Tuesday, July 2, 2013

It's Gordon Keith Week on MTC -- the Fun Continues!!

I don't know about you, but I have hardly been able to contain my delight at the festivities surrounding Gordon Keith Week on My Ticket Confession.  I'm working on a piece that will wrap things up in a few days, but in the meantime, I'm cutting and pasting a comment from Confessor birdie from about a month ago.  I thought it was really perceptive and, in fact, pieces of it mirror my own current feelings about Gordon.  It is also very well-written.  I reproduce it here because of its excellence and also because I'm not ready with any new material.  My thanks to birdie for his or her (I know, I know, 98% chance of birdie being a "his") anticipated approval:

As someone who was in his early twenties when The Ticket went on the air, I'd like to think that I grew up--in many senses of the term--with one Todd Gordon Keith.

My "relationship" with Gordo has been rocky. During the first handful of years of The Ticket, Gordon was my hero. To me he was the smartest and funniest guy in the room, hands down. Anyone who thought otherwise was either a fool or jealous of the man, or both. And I was certain that SNL or some other big time gig was just around the corner.

I used to record both The Musers and THL on cassettes each day. Almost solely for the sake of Gordon. (Back then he did a lot of bits for THL, some exclusively, like Microphone Johnson.) I see my early admiration for Gordo in many of the (mostly) younger commenters here at MTC who extol the greatness of Jake and a few others. Even though I might not always agree with those opinions, trust me, I get them. However, once I hit my early 30s things began to change.

Whether it was a case of getting older, a bit wiser, or due to the fact that I had returned to college seeking a graduate degree that required several intensive seminars in philosophy/logic and psychology, I don't know. But I do know that it was at this time I began to see some serious chinks in what heretofore I had thought to be golden armor. I started to notice how a lot of his humor was predicated on the tearing down, and at times the emotional destruction, of others. A tearing down that involved finding the weakest spot on the weakest individual who happens to be around. I also began to find his knowledge of certain topics lacking and his way of argumentation uncharitable, unfair, and at times fallacious.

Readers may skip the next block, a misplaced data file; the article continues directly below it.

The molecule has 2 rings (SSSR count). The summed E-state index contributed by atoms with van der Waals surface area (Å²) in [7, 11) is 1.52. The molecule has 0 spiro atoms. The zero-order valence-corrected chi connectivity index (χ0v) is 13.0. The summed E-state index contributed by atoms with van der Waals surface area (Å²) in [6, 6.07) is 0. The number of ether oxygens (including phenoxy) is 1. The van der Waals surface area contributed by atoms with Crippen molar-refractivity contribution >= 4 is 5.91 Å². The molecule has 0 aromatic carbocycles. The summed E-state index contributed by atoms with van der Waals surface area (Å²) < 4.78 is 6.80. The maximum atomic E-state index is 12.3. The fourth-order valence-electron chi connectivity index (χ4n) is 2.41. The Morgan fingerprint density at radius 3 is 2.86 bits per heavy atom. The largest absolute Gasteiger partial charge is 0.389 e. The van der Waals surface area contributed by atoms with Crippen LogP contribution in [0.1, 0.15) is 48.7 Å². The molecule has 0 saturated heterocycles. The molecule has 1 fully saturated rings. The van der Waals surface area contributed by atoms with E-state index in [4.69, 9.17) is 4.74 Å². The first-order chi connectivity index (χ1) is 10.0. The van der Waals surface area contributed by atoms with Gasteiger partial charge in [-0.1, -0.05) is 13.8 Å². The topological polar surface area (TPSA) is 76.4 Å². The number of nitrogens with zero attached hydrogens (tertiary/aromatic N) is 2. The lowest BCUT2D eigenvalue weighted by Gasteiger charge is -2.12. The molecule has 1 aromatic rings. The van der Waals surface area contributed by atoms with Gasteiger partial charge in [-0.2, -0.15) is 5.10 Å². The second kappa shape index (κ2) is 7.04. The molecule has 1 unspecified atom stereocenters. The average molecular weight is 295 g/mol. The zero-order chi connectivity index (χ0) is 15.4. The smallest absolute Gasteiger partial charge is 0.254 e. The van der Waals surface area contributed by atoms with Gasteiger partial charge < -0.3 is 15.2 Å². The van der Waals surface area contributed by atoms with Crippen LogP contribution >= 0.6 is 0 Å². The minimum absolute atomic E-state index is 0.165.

In short: much of what made Gordo my hero I now saw in a negative light. I now saw more of a bully and pseudo-intellectual, and less a brilliant comedic mind who also has a more serious, intellectual side. Sure, I still loved the characters; I still laughed out loud at a lot of what Gordo would say; but now with reservation. When he would start to talk philosophy, psychology, and especially politics, I would get angry and/or turn the dial until the segment was over. It was barstool buzz talk trying to pass itself off as meaningful conversation.

Now entering into my early 40s, I have found a middle ground. But part of my finding a middle ground is due to Gordon himself appearing to have discovered some of his own inconsistencies and his inclination to treat others as a means to his comedic/egotistical ends. Gordo seems to have grown up over the last two years. I've no idea as to why. Natural maturation? Epiphany? Personal matters that opened his eyes? Who knows. The only times he bullies these days is when he's in an all-skate situation--e.g., a GNO or a Ticketstock roundtable or when he joins in on The Orphanage at the Greenville Ave St. Patty's Day Parade remote. Even then he is openly and immediately remorseful when he does pounce on some unwitting person, some innocent bystander.

We now get a Gordo who is, at least in my opinion, open and honest in relating his insecurities and regrets. In these admissions, he has touched on his tendency to attack the weak, the passive; he has also (and more often) spoke of his regrets; and there has been an owning up or two of seeing things through a rather narrow lens, while erroneously believing the lens to be wide. I've come to realize that for all of his faults, all of his contradictions, his life being off limits but others decidedly not, and all the rest, Gordo is a special talent; he is an honest seeker of what makes humans tick; he is a gifted mimic (no easy feat); he does have a wicked and quick wit; and while a bit too unbridled for its own good, a sound thinker.

In short, he is the guy I first "met" in 1994, only grown/growing up. While I don't have his skill set or gifts, when I reflect back, I too have grown up with him. Once I began to look at it in this way, I realized it was time to revisit my thoughts on the man and put them aright.